The GRAMMYS® sprouted from the Hollywood Walk of Fame: music executives wanted to create an award similar to the Oscars and the Emmys. The National Academy of Recording Arts and Sciences was born…they thought about calling their award “Eddie,” to honor the inventor of the phonograph, Thomas Edison. They finally settled on “GRAMMY®” using the name of the invention, the gramophone, first given in 1958.
We’ll hear from a five time GRAMMY® award winner, conductor Giancarlo Guerrero on today’s What’s New.
Giancarlo Guerrero, who has led the Nashville Symphony as its Music Director for nearly a decade, has in the last six months picked up two additional posts in Europe. Today, the Gulbenkian Orchestra in Lisbon announced that it has appointed Guerrero Principal Guest Conductor. He will conduct up to four weeks with that orchestra, beginning in August 2018. Just six months ago, in June 2017, it was announced that Guerrero will be the new Music Director of the NFM Wrocław Philharmonic in Poland, where he will conduct four weeks in 2017/18 - increasing to eight weeks in the 2018/19 season - and take part in touring and recording projects. Guerrero was appointed Music Director of the Nashville Symphony in 2009 and has committed to serve in this role through the 2024/25 season. During his tenure, Guerrero and the orchestra have made more than a dozen award-winning recordings for Naxos, and have won eight of the ensemble’s 11 GRAMMY® Awards.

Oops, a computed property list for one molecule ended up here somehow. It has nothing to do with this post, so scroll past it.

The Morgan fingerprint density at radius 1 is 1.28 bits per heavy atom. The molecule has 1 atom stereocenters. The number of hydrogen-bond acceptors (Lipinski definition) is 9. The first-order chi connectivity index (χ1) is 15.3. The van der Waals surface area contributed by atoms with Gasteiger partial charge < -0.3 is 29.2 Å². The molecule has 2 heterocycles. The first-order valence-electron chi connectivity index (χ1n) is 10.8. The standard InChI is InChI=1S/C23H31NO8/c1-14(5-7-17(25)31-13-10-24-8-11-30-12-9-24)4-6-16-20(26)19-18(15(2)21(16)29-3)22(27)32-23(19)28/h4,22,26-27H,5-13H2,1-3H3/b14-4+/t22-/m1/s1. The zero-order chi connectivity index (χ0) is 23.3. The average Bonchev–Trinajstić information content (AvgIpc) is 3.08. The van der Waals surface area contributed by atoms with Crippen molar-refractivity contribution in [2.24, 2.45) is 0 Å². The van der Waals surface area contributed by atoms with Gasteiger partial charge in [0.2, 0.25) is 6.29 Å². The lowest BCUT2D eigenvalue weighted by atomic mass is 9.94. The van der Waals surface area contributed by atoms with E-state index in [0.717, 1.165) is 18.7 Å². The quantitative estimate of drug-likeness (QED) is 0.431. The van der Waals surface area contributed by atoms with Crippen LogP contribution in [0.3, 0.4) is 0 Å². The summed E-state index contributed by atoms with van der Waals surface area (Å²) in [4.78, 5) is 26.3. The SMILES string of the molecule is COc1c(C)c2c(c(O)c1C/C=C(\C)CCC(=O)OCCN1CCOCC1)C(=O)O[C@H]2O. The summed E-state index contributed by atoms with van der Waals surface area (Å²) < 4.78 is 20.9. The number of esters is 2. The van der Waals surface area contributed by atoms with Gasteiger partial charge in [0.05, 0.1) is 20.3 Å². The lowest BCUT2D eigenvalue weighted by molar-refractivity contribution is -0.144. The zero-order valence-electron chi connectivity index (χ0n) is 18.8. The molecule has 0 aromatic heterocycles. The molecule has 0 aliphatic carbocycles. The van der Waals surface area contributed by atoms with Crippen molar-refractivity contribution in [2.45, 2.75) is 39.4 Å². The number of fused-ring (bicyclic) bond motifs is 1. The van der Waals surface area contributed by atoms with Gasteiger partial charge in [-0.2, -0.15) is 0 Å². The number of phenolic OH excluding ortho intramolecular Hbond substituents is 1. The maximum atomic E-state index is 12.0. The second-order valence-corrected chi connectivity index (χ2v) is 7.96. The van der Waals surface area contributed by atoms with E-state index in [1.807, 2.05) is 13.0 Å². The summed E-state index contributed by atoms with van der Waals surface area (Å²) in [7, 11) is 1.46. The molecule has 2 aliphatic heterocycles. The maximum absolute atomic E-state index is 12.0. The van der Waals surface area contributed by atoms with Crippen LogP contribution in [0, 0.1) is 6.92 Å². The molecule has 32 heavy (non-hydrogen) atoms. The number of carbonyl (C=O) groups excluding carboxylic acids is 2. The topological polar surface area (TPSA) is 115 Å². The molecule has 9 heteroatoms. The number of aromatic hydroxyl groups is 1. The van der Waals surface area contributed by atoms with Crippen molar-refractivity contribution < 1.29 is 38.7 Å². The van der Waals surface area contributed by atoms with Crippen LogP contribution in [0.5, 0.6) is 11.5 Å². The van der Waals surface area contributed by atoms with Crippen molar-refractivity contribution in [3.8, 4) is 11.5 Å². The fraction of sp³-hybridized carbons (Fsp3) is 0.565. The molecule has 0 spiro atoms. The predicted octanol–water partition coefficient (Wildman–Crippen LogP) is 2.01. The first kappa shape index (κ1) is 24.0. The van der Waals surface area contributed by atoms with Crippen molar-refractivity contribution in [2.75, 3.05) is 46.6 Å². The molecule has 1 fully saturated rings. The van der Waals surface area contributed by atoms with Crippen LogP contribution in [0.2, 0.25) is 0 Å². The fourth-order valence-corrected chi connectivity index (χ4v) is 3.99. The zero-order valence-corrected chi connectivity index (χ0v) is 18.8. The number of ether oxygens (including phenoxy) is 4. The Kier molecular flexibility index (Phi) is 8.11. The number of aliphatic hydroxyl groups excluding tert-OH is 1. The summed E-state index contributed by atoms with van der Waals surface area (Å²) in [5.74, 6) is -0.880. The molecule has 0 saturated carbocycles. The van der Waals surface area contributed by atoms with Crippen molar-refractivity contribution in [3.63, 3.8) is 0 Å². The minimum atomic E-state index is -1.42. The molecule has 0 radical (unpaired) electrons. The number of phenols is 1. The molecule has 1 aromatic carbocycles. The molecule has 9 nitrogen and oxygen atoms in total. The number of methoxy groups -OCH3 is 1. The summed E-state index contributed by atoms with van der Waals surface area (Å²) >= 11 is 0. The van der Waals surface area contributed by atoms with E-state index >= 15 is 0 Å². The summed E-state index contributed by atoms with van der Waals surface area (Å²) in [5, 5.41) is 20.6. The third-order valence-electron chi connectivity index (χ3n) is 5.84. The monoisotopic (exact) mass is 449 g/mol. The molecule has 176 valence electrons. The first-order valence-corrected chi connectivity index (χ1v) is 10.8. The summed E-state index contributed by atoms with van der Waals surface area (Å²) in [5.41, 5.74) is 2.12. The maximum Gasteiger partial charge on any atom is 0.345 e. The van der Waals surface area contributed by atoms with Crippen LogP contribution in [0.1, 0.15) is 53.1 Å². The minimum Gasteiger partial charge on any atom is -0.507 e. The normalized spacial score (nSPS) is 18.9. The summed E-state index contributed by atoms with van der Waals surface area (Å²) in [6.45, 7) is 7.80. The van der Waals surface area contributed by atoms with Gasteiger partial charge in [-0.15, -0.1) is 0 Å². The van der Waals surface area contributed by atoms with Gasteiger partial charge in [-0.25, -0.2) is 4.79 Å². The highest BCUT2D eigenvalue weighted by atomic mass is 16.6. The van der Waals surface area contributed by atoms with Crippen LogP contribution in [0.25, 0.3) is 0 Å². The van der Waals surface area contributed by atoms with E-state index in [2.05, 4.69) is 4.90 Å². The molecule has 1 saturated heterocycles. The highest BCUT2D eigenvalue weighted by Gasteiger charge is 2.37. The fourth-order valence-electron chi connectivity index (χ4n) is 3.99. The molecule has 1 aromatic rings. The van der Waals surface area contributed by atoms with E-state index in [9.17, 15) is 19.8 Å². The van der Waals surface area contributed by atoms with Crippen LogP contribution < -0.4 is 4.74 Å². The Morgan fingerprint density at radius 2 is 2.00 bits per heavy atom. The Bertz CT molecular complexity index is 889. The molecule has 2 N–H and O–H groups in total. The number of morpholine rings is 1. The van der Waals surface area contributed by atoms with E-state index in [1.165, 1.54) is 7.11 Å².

The GRAMMY® Award-winning Nashville Symphony has earned an international reputation for its innovative programming and its commitment to performing, recording and commissioning works by America’s leading composers. The Nashville Symphony has released 28 recordings on Naxos, which have received 20 GRAMMY® nominations and 11 GRAMMY® Awards, making it one of the most active recording orchestras in the country. With more than 170 performances annually, the orchestra offers a broad range of classical, pops and jazz, and children’s concerts, while its extensive education and community engagement programs reach up to 60,000 children and adults each year.